Fancy a glass of lemonade made from own fresh lemons from the garden? How about a lovely G&T with a slice of lime from your very own citrus tree? Growing citrus trees takes a little effort, but the results are well worth it. Here are our top tips on caring for a citrus tree.
Citrus trees – the basics
A citrus tree needs a sunny, sheltered outdoor spot in summer, and a greenhouse or other bright, frost-free location for winter. Lemon and lime trees need a minimum winter night temperature of 10°C (50°F), while kumquats can cope with a slightly lower 7°C (44°F). They usually flower in late winter, and fruits take a year to develop, so you’ll often see fruit and flowers on the tree at the same time. The creamy white flowers are very fragrant.
Where to grow a citrus tree
In all but very mild areas, citrus trees are best grown in pots so that they can be moved indoors in winter. Plant in pots filled with a soil-based compost like John Innes no 2, with added sharp sand or grit for drainage. Use four parts compost to 1 part sand or grit.
Central heating can be a problem for citrus trees in winter, as they don’t like a dry atmosphere. To increase the humidity level around your tree, stand it on a tray filled with gravel, and top up with water to just below the surface of the gravel. Open greenhouse vents on sunny spring days when temperatures inside can soar.
Move your tree outside in late spring, but keep an eye on the weather forecasts and cover the tree with horticultural fleece if frost is forecast. Low temperatures will inhibit flowering.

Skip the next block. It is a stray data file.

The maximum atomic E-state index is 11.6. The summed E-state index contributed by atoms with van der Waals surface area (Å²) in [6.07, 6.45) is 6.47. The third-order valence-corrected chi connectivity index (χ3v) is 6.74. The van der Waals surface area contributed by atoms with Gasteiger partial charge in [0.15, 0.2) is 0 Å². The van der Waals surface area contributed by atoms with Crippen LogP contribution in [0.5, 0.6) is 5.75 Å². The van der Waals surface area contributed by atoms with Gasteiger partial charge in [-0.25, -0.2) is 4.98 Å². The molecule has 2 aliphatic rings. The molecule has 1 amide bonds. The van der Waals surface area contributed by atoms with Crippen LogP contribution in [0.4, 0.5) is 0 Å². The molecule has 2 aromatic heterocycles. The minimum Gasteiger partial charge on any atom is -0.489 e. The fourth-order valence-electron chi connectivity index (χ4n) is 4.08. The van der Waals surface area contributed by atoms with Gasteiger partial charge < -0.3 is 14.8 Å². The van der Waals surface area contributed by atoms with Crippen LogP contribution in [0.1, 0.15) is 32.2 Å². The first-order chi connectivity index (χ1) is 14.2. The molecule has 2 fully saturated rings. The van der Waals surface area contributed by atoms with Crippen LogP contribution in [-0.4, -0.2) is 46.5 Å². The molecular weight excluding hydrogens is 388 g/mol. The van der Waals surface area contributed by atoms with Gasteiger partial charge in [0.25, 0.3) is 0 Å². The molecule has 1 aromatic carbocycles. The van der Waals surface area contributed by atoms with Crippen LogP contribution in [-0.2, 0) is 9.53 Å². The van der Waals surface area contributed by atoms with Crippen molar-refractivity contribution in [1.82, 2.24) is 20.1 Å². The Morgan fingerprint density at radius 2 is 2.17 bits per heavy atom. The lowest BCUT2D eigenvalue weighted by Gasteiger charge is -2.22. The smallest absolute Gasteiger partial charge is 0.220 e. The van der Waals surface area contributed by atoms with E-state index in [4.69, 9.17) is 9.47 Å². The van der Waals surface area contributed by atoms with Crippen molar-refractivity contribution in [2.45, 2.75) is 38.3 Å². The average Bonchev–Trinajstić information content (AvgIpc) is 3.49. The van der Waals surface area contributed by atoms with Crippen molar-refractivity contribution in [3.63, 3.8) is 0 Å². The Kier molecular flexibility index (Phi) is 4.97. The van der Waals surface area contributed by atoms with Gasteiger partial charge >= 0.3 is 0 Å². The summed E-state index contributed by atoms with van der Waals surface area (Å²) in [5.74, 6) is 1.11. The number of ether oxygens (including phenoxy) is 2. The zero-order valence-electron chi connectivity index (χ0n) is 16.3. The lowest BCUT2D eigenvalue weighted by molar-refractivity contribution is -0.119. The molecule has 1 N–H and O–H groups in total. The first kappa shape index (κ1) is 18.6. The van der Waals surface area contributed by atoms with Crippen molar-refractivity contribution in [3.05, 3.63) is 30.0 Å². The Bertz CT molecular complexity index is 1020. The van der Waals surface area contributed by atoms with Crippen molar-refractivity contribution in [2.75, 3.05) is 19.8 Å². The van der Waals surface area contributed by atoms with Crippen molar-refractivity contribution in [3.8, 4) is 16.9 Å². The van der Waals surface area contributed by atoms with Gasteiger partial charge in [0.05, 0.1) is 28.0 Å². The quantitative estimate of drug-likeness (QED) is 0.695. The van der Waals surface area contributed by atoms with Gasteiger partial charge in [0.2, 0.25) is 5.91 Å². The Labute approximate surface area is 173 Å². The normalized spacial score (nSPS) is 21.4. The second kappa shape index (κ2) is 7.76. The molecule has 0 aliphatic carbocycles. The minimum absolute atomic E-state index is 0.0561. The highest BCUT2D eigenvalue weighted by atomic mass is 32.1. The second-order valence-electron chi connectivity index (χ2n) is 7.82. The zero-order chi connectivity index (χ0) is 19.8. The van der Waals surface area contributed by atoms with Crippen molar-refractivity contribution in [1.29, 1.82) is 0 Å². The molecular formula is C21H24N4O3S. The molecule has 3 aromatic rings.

Citrus tree care tips
Citrus trees are hungry plants, so feed regularly during the growing season. From mid-spring to mid-autumn, tomato feed or liquid seaweed solution is ideal. In winter, use a winter citrus feed once a month.
Don’t overwater your citrus tree. In summer, wait until the potting compost is partly dried out, then water thoroughly and allow all the water to drain through – don’t leave the plant with its roots sitting in water. In winter, allow the compost to almost thoroughly dry out between waterings. Hand mist trees in winter to increase humidity.
Citrus trees don’t need regular pruning, but if necessary, thin out crowded branches in February and cut back the top shoot to promote bushy growth. In summer, pinch out the most vigorous growing tips.
Remove any water shoots (fast-growing straight shoots that appear near the base of the plant). Also, remove any shoots that grow from below the graft point on the main trunk.
Aphids can be a problem on the indoor-grown plant. To get rid of them, wash the leaves with a soapy solution. Aphids are not usually a problem once the plant is moved outdoors in summer.
Are you interested in growing your own fruit? We have a wide range of citrus and other fruit trees available. Contact us to find out more.